Original Article

Noncarbapenems for the Treatment of Urinary Tract Infections Caused by Extended-Spectrum β-Lactamase-Producing Bacteria

Authors: C. Whitney White, PharmD, BCPS, Jeffrey A. Kyle, PharmD, BCPS, Crystal M. Deas, PharmD, BCPS, Jacob Campbell, PharmD


 Objectives: Urinary tract infections (UTIs) caused by extended-spectrum β-lactamase (ESBL)-producing Enterobacteriaceae are resistant to many conventional therapies, including third-generation cephalosporins. Carbapenems are considered first-line agents for ESBL infections, but their use is associated with increased multidrug resistance and should be reserved when absolutely necessary. Because of the increased rates of UTIs caused by ESBL-producing organisms and incidence of carbapenem resistance, safe and effective alternatives to carbapenems are needed. This study was conducted to evaluate the outcomes associated with the treatment of ESBL UTIs with noncarbapenem antibiotics.

Methods: A retrospective cohort study of adults with ESBL UTIs was conducted at a community hospital. Patients were categorized as those receiving definitive carbapenem therapy and those receiving definitive noncarbapenem therapy. Calculated measurements included infection-related mortality, length of hospital stay, and duration of definitive antibiotic therapy. Microbiological failure was assessed as a secondary outcome. Data on the safety of antibiotic therapy were not collected. P < 0.05 was considered significant.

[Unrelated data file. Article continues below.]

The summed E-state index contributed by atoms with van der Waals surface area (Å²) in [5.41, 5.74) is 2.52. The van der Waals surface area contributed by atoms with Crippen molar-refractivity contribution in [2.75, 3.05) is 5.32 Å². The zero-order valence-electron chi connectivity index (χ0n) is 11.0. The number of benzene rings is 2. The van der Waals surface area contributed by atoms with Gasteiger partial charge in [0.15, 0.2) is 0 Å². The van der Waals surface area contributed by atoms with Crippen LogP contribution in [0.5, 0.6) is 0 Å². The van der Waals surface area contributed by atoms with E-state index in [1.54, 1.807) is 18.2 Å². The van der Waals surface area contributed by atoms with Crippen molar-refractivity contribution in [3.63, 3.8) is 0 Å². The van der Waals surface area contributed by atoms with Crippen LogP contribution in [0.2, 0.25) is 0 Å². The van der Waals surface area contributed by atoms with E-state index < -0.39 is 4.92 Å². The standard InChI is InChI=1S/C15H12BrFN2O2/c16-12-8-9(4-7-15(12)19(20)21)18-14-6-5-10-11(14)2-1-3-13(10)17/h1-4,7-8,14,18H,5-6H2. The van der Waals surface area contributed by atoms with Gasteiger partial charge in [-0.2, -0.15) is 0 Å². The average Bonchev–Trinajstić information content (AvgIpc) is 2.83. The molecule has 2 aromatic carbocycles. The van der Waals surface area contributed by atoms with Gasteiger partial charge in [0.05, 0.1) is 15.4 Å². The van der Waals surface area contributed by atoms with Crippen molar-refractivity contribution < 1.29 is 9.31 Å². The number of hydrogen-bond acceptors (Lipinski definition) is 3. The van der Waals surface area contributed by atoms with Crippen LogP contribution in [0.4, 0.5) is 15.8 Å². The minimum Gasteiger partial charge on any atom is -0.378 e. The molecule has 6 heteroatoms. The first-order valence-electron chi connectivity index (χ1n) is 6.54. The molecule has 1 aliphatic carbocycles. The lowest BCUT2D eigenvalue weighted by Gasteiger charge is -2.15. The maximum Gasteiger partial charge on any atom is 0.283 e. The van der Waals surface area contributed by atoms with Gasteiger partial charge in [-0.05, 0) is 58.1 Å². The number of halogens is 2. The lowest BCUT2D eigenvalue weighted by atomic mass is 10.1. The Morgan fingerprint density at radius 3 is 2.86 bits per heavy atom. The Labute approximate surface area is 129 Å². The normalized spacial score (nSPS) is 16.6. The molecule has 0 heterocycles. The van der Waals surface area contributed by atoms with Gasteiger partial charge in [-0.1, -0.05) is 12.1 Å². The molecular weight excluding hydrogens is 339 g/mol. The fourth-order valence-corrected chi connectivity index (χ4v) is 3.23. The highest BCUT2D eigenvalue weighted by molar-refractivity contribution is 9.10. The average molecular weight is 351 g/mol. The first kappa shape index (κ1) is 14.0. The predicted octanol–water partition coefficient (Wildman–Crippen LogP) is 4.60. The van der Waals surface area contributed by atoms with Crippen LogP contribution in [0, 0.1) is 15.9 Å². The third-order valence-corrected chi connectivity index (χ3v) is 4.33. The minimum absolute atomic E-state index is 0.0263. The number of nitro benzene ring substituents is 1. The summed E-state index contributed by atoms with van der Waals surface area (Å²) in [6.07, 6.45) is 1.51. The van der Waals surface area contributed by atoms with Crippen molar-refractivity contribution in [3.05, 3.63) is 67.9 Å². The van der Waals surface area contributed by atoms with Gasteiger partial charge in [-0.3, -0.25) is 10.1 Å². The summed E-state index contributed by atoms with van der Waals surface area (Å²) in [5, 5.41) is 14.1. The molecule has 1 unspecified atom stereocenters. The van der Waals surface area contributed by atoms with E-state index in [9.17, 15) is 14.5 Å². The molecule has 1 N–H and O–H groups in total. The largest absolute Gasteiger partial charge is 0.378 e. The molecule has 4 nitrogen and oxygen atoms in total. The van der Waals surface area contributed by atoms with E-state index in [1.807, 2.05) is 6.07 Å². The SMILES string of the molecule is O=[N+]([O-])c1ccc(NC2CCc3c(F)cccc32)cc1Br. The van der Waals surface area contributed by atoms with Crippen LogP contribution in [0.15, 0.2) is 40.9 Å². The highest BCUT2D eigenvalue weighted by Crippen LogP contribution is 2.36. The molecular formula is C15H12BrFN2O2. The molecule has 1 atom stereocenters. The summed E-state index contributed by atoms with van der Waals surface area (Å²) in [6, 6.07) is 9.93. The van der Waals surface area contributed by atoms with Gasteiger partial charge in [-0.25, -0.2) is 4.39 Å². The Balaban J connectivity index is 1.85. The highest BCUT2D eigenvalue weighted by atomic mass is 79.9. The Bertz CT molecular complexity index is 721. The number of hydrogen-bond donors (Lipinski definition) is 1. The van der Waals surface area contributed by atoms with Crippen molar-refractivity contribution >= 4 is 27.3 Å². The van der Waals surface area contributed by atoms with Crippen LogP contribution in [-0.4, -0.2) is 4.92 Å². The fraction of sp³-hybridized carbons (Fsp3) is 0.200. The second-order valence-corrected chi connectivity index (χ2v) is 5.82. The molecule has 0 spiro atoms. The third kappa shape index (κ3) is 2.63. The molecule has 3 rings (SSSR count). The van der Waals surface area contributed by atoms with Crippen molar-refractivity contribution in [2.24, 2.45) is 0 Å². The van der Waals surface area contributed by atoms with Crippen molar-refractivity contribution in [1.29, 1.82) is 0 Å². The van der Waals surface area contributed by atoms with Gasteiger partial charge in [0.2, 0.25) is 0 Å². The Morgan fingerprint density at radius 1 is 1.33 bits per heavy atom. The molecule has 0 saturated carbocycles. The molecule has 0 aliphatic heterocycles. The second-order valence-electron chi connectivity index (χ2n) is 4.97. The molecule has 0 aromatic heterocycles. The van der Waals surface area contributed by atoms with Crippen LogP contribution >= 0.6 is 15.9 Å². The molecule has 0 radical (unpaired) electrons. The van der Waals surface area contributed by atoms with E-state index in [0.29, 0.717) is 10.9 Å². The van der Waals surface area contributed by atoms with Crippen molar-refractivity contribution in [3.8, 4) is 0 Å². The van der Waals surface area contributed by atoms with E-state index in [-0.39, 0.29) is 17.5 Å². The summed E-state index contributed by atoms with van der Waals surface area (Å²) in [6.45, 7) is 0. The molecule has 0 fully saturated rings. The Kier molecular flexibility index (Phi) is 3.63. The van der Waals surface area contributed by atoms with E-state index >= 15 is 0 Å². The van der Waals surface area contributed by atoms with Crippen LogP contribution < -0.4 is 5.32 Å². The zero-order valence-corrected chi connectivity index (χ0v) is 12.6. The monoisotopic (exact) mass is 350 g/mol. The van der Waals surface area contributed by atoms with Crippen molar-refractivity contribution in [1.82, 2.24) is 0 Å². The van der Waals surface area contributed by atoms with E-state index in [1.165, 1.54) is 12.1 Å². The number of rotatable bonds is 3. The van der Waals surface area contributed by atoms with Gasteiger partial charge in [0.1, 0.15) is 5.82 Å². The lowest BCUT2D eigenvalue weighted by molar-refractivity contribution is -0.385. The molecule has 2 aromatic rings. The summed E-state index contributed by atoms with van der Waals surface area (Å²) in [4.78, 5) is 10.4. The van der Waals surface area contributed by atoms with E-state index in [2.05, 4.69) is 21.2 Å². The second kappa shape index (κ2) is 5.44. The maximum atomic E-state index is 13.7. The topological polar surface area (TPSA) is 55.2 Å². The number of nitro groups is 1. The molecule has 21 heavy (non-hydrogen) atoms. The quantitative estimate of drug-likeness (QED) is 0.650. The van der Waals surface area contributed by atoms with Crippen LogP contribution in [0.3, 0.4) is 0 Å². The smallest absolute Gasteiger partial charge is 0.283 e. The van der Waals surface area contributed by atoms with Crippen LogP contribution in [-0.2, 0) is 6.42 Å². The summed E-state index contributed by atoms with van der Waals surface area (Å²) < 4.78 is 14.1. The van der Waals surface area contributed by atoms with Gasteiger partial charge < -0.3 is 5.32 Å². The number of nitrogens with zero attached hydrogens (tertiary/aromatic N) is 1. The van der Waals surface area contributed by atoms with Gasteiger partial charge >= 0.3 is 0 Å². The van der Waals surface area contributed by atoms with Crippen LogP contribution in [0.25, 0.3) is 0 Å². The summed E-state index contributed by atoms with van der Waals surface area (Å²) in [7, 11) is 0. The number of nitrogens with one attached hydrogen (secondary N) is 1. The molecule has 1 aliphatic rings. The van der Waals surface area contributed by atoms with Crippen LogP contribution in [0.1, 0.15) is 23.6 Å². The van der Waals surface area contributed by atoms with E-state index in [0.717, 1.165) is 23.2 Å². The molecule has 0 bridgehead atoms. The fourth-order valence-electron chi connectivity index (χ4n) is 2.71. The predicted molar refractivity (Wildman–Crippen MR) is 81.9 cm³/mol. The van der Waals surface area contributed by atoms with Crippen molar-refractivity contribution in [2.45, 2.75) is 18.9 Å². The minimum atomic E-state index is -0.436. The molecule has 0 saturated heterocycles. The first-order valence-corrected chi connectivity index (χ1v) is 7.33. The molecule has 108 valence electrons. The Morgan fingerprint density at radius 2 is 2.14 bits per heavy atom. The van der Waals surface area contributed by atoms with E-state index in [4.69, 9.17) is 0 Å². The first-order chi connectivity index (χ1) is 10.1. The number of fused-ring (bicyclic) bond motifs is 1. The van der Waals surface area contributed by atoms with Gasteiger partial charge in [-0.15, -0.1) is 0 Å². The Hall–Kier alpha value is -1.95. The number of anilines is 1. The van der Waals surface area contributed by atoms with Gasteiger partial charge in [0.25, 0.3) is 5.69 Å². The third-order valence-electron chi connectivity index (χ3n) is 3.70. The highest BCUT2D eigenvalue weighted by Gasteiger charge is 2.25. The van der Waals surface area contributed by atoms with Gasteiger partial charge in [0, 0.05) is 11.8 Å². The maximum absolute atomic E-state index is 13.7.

Results: Fifty patients met inclusion criteria for the study, divided evenly between the two cohorts. No statistical differences were observed for length of hospital stay (P = 0.601), duration of therapy (P = 0.398), or rate of microbiological failure between the groups (P = 0.115).

Conclusions: Noncarbapenems did not demonstrate significant differences compared with carbapenems in the treatment of adults with ESBL UTIs. In certain patient populations, noncarbapenems that demonstrate in vitro activity may be appropriate for UTIs caused by ESBL-producing organisms.
Posted in: Urinary Tract Infections1

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